'I never stood a chance?

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'I never stood a chance? ? Father lashes out at gender bias in the courts


A divorced father has spoken out against the legal system after he failed to stop his estranged wife from taking their children to England. The father-of-two, who cannot be named for legal reasons, said the court?s decision had left him devastated, and with only a few weeks a year in which to spend time with his sons. The Warwick man said what hurt most was that his ex-wife left Bermuda with the children on Friday ? only two hours after the written decision had been received. ?She left with the boys without even telling me,? he said. ?I never got a chance to see them or say goodbye before they left. It was only when I got a voicemail message left at my house that night that I found out they had gone.
?I think that is a wicked thing to do. I managed to speak to my sons on Sunday night and they were both upset that they hadn?t said goodbye. I still have all of their toys and clothes at my house.?

The dad said his ex-wife informed him last September that she wished to take
their children to England this summer.
She said she wanted to place the boys in a boarding school
He said since they had divorced, they had enjoyed shared custody of their
boys, aged 12 and ten, although his wife had had care and control of the
youngsters.

But when his wife voiced her intention to take them overseas, he petitioned
the courts and filed for care and control of the youngsters himself.
He said: ?I used to have them two nights a week, sometimes three, and I had
them for three days every week.?
?When my ex-wife was off the Island, I would have them, and then, of course,
I would take them on vacation.
?I had had a very strong bond with my sons from the time time they were born.
Academically, they were doing very well in school, they had a lot of friends,
and they were involved in a lot of sports.
?My sons were blissfully happy here. Bermuda is all they have known. They had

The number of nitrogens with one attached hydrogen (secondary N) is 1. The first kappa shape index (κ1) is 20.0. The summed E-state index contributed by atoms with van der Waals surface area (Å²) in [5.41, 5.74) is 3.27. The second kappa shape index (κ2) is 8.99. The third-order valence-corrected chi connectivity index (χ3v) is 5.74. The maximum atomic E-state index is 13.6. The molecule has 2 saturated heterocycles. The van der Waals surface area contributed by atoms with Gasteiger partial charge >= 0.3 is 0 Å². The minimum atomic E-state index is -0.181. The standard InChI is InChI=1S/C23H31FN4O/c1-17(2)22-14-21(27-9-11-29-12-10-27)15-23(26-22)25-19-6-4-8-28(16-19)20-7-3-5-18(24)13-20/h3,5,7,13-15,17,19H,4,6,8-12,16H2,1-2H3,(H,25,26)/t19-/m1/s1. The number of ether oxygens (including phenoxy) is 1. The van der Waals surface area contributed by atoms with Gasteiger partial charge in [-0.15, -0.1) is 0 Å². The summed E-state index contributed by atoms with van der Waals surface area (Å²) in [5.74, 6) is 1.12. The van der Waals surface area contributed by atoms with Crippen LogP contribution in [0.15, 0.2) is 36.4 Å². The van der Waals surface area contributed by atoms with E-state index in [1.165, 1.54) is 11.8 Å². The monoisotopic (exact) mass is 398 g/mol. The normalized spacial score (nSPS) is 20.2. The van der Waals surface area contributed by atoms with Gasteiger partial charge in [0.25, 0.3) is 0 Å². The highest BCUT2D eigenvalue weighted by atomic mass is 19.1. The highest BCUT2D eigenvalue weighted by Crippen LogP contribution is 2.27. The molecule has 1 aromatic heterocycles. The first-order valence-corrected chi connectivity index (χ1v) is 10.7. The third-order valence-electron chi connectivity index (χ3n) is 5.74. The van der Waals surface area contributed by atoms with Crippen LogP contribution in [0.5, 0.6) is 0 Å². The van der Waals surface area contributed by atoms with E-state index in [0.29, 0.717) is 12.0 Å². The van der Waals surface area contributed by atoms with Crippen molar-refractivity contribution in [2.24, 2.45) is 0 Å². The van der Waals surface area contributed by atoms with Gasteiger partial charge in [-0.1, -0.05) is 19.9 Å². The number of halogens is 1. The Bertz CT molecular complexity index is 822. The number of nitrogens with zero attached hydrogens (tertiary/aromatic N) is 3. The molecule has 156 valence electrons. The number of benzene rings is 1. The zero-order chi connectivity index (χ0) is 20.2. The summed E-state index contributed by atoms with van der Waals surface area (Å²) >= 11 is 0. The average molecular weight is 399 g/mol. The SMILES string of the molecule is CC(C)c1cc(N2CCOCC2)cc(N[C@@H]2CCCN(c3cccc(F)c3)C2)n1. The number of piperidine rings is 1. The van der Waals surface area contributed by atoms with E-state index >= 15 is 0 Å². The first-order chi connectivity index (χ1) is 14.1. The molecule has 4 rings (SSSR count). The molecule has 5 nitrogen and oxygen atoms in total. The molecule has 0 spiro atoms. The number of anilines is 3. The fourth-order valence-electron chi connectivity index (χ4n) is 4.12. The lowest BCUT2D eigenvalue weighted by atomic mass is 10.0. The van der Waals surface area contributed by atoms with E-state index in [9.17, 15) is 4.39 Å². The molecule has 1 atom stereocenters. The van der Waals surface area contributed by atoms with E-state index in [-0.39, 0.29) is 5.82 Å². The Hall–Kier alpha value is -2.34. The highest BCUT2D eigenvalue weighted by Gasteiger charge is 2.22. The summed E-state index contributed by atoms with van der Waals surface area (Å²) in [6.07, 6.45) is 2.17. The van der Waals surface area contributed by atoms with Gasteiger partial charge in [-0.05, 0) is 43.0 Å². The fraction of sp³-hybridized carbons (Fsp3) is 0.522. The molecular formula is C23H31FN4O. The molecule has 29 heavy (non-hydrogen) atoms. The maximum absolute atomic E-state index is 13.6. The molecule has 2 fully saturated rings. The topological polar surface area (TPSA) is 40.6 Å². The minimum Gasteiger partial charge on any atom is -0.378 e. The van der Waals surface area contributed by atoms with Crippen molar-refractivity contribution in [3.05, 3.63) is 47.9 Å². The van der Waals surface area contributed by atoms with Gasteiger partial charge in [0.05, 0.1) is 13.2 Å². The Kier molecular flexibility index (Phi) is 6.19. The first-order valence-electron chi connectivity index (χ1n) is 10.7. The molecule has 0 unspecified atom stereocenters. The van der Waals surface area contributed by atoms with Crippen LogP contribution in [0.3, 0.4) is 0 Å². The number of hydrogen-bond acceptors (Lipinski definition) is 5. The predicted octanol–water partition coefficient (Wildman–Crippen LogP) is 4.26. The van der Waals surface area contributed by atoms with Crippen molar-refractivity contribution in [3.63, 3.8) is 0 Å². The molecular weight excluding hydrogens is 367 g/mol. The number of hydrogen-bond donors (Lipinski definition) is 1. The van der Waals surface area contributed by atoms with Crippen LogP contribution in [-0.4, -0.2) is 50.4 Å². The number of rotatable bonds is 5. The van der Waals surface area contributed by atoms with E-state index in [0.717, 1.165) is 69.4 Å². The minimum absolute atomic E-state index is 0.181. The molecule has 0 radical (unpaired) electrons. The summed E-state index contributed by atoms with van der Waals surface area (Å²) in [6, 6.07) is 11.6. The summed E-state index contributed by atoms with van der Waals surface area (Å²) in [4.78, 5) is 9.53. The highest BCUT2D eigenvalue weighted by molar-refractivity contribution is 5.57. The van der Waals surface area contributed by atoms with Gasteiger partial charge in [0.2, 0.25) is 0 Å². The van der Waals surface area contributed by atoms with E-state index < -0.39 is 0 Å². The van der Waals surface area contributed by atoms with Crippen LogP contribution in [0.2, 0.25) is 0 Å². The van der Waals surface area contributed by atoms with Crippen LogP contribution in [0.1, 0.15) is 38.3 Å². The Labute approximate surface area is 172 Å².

lived here all their lives.?
The dad said the crux of his argument was that his ex-wife was taking their
sons to England to place them in a boarding school during the week nights
when she only lived five miles away.
He said, despite the fact that he had joint custody, with equal rights about
their schooling, he was given no say in where their sons would be educated if
and when they moved to England.
?I did not want my sons to go to boarding school,? he said.
?Certainly at their young age. She lives only a few miles from the school,
and will have them at weekends. ?What I don?t understand is why I could not
keep them here, where they could live with me at home.
?They are effectively going to lose both their mother and father around them
when they go back to school in September.?
The dad said he believed that no matter what situation both he and his
ex-wife had been in, she would still have won custody.
He added: ?When it comes to children, the law is totally gender-biased. I
never stood a chance. I don?t think any dad in Bermuda has a chance to win
custody of their children in cases like this.?
Health and Family Services Minister Nelson Bascome said the proposed
amendments to the Children?s Act would have a big impact on married dads.
He said, at present, the law states that where estranged parents are equally
as able to care for their children, then the mother should be given care and
control by the courts.
That is why, he said, where a mother has proved capable, and has fought for
care and control, she will always get it.
However, he said the proposed amendments will change that to put dads on an
equal footing.
He said: ?The courts and social services will have the authority to put
children into the care of the parent that can best meet the needs ? that?s
how they have to approach it.
?It has been against dads in the past. But we are hoping to change that.
While we have already been in the consultation process over this, we are
going to have to sit down with the judges and talk about the changes and the
impacts.
?The legislation will change the mindset. Fathers will have equal rights.?
 


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